|One of the tapestries in Cathedral of Our Lady of the Angels, Los Angeles|
God means what he says. What he says goes. His powerful Word is sharp as a surgeon’s scalpel, cutting through everything, whether doubt or defense, laying us open to listen and obey. Nothing and no one is impervious to God’s Word. We can’t get away from it—no matter what. Hebrews 4:12-13 Translation from The MessageThe author of Hebrews has a clear message. Jesus, the Word of the Divine One, can break through anything to change us at the very base of our being. Nothing can stand in the way except our openness to the Word and our willingness to accept that offer of life. He mentions two categories of obstacles that we can place before this offer: doubt and defens[iveness]. I know I have experienced both of these.
When I reflect on the message that Jesus preached, I often catch myself thinking, "Can this really be true?" Is there really a Divine One who is a person and who loves me as me just as the Divine One loves everyone as individuals? It seems too fantastic to be true. I can also find no end of excuses or explanations why I am doing all I can to respond. I easily get defensive about my own need to change and that defensiveness keeps me from being present to Christ's nudges, from really hearing the Word and its offer of life.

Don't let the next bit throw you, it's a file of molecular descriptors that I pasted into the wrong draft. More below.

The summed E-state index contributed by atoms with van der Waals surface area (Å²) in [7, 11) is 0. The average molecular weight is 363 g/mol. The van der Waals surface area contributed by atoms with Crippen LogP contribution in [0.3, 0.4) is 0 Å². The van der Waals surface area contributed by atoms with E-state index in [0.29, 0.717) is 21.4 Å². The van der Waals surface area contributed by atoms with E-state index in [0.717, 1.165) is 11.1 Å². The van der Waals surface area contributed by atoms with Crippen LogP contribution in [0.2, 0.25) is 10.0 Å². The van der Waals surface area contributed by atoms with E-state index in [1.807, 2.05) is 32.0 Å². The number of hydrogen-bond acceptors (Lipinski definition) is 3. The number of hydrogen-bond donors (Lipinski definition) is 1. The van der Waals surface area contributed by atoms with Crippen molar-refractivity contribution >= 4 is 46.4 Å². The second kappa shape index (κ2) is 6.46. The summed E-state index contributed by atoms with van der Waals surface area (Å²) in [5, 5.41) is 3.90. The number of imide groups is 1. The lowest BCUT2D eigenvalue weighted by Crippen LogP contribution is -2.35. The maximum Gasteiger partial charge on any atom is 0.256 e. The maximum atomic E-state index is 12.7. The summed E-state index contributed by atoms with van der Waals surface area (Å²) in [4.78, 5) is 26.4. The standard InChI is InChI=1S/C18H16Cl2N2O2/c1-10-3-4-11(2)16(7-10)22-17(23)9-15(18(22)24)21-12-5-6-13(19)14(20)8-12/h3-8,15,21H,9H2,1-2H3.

But I need to face the reality that it is my need and desire to have a sense of control over my life that keeps me from hearing the Word and responding. It is precisely the sense of control that is key. I know, if I think about it, that I have little or no control over my life. I desperately want to control it, to be in control because that provides me the illusion of power and autonomy. Yet I also know that I cannot be open to the life giving action of the Word unless I can let go of that relentless demand for control.
The Letter to the Hebrews tells us that we have a high priest in Jesus who knows our life because he experienced it fully, save for sin. When you encountered the reality of what was about to happen to you that night in the Garden at Gethsemane, you were shaken to your core. Here is part of a reflection I wrote over 20 years ago on that scene.
You were the magic one. For three years you traveled the land, amazing everyone with your teaching. You were the miracle man, the wonder worker. You outwitted the Scribes. You were the clever one and yet you were the loving one. All who came in contact with you came under your spell, your charisma. With gentleness, you disarmed enemies and told them to do the same.
You talked about your death and what it would mean, but you were the Teflon rabbi. You slipped every punch. Without seeming to, you controlled all situations. Now, you were about to lose control.
You knew that you had to die but it began to dawn on you exactly how that would happen. You would be arrested and from that point on, you would have no control. Your power, your gentleness, your cleverness would count for nothing because others would have control over you, for the first time in your life. Once you lost control, you knew or feared what would happen: condemnation, beatings, humiliation, and finally execution. http://williampickett.com/prayers/gethsemane-prayers/thoughts-in-the-garden/This fear of losing control blocks my full openness to the Word. How to live through that fear and be open to the life of the Divine One is the greatest challenge of my life.